- The Washington Times - Friday, December 21, 2001

Seoul spy unit admits covering up murder
SEOUL South Korea's spy agency has admitted to covering up a 1987 murder, saying that for almost 15 years its agents protected a man who killed his wife in Hong Kong and tried to flee to North Korea, prosecutors say.
Lee Mu-young, a former police chief, and Kim Seung-il, a former counterintelligence chief for the National Intelligence Service, were indicted on Wednesday. The case further sullied the reputation of the intelligence agency, accused of suppressing political dissent and violating human rights under former military-backed dictators.
Yoon Tae-shik, now 51, killed his wife, Kim Ock-boon, while living in Hong Kong in 1987, prosecutors said. He fled to Singapore and tried to defect to North Korea, which rejected him. Next he went to South Korean diplomats and said his wife was a North Korean spy who tried to help communist agents kidnap him.
South Korean diplomats reported their suspicion that Mr. Yoon lied.

Vietnam, China set border demarcation
HANOI Vietnam and China are to begin demarcation of their border before the end of the month, the Vietnamese Foreign Ministry announced yesterday.
Spokeswoman Phan Thuy Thanh told reporters that a ceremony marking the start of border demarcation would take place in late December at Mong Cai, Quang Ninh province, in northeastern Vietnam.
"Vietnam and China will erect border markers the length of the frontier next year," she said. The two countries, which fought a brief border war in 1979 following Vietnam's invasion of Cambodia, share a 700-mile border.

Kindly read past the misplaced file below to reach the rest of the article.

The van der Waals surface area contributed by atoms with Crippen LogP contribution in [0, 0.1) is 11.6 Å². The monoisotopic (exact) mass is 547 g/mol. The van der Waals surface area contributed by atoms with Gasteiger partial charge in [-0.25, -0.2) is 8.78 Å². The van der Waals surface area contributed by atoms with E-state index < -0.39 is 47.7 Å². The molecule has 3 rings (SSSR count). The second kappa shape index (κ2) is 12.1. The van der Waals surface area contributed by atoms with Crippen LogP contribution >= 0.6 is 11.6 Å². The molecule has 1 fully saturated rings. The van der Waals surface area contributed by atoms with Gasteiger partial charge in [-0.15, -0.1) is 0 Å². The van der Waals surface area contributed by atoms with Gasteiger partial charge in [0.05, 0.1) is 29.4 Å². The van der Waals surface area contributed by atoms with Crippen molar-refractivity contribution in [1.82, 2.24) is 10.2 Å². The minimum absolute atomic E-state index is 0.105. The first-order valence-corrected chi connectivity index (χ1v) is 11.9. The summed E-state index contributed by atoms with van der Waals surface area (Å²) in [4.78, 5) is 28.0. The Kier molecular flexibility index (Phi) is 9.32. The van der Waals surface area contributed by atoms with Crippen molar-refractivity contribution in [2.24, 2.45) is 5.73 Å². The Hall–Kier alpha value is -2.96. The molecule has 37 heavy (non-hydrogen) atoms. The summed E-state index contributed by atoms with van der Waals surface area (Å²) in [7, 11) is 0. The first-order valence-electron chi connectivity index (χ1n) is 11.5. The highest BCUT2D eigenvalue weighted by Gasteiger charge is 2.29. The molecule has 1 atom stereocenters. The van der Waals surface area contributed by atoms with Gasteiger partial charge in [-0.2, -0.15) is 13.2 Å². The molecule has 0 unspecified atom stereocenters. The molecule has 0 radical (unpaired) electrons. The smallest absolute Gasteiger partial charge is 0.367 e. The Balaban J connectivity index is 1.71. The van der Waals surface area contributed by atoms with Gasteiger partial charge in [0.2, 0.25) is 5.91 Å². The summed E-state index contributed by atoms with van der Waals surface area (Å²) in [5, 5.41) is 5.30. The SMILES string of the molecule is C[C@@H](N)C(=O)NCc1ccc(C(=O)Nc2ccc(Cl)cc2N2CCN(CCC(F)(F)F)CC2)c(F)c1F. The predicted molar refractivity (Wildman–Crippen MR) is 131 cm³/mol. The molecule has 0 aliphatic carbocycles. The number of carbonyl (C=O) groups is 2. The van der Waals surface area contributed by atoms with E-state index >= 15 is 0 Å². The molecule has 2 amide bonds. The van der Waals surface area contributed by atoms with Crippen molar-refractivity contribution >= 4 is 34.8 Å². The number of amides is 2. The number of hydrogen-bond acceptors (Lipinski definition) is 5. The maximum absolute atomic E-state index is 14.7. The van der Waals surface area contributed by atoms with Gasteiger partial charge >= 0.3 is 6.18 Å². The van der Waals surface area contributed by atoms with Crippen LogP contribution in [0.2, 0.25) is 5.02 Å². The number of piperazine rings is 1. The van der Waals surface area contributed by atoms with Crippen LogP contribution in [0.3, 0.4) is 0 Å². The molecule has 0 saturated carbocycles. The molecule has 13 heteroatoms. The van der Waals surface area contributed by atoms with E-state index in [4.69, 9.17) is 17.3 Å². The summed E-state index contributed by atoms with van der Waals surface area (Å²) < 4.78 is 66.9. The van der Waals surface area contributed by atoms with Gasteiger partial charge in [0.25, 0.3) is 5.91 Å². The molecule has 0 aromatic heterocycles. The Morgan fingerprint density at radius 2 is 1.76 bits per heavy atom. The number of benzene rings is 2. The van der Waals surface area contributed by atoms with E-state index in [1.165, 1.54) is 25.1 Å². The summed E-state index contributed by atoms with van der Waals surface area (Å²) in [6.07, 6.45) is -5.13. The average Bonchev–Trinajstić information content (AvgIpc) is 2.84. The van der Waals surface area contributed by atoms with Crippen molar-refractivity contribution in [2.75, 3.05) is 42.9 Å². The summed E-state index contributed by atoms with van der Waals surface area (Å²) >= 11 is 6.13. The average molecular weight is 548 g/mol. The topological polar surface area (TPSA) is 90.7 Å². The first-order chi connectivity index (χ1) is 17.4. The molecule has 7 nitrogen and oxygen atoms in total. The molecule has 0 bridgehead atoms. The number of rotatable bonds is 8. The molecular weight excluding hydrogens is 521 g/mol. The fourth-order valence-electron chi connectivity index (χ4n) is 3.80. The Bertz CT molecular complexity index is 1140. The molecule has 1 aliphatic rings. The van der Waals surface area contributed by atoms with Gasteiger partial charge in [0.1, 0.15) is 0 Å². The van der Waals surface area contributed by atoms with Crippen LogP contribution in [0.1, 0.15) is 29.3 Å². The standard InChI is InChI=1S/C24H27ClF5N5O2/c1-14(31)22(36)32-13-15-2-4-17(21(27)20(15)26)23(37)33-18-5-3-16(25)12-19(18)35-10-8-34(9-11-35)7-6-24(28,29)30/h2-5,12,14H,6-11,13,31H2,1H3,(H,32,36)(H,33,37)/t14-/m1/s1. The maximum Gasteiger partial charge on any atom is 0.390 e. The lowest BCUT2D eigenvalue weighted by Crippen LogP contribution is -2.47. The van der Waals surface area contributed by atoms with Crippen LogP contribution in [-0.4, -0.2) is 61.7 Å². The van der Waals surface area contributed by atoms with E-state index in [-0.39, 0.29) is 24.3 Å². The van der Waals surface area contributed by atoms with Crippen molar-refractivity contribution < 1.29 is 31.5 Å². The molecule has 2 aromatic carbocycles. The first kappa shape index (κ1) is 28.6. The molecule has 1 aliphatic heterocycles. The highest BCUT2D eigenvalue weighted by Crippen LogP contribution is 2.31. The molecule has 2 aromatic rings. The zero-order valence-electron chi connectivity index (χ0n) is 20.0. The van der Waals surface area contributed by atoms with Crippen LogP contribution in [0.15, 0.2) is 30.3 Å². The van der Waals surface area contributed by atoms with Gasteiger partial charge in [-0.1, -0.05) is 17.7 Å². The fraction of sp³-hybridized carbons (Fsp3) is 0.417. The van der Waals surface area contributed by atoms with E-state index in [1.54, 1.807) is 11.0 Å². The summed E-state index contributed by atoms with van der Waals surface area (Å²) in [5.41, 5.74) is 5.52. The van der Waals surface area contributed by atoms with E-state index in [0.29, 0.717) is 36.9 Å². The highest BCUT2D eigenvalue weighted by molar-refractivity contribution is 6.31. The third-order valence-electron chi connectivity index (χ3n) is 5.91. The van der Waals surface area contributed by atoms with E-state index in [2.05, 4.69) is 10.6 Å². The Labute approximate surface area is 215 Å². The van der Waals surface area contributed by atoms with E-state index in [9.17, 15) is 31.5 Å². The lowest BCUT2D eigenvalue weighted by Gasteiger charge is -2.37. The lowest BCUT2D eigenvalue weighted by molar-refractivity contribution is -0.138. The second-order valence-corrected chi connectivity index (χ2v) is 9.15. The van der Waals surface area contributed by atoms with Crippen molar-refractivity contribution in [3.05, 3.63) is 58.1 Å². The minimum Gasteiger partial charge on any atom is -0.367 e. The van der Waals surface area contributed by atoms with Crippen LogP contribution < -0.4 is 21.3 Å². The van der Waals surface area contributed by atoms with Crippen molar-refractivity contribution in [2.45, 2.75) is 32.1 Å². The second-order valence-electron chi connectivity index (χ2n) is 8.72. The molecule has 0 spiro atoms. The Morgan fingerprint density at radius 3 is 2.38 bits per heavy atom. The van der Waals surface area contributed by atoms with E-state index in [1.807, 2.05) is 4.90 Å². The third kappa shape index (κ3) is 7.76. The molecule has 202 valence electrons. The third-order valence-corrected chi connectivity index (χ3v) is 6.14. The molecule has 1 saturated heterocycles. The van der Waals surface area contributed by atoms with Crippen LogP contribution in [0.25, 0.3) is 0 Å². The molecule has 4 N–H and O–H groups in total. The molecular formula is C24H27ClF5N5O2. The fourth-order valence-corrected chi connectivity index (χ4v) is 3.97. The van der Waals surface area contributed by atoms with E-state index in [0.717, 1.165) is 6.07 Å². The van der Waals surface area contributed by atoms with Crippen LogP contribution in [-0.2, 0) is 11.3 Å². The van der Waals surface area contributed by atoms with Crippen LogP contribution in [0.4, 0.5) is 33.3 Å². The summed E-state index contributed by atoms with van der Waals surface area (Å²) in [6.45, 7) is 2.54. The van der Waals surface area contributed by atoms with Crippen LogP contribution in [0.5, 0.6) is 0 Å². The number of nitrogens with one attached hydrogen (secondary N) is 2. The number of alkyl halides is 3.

Cambodia, Australi act against smugglers
PHNOM PENH, Cambodia In separate moves against human traffickers, a court in Cambodia ordered the deportations of four foreigners, and Australian authorities said they would request the extradition of a Pakistani man arrested in Thailand on suspicion of organizing the smuggling of 400 illegal immigrants to Australia.
In Cambodia, a municipal court ordered on Wednesday the deportations of four men who reportedly tried to transport a boatload of 253 asylum seekers to Australia and New Zealand. They were arrested in July after a ship illegally carrying Afghans, Pakistanis, Iraqis and Indonesians was intercepted by police off the coast near Sihanoukville.

Weekly notes
Malaysian Foreign Minister Syed Hamid Albar visited the Philippines yesterday to explore a deal regarding the fate of Nur Misuari, amid signs the captured Filipino Muslim rebel leader soon could be on a plane to Libya. Mr. Misuari is in detention in Malaysia after entering the country illegally when a short-lived revolt by his supporters on the southern Philippine island of Jolo was put down last month. Indonesia's President Megawati Sukarnoputri may recommend that corruption charges against ailing ex-dictator Suharto be dropped on humanitarian grounds, a senior Cabinet minister said yesterday. Gen. Suharto, 80, spent his fourth day in a hospital suffering from pneumonia. Doctors said he was weak and still in critical condition.

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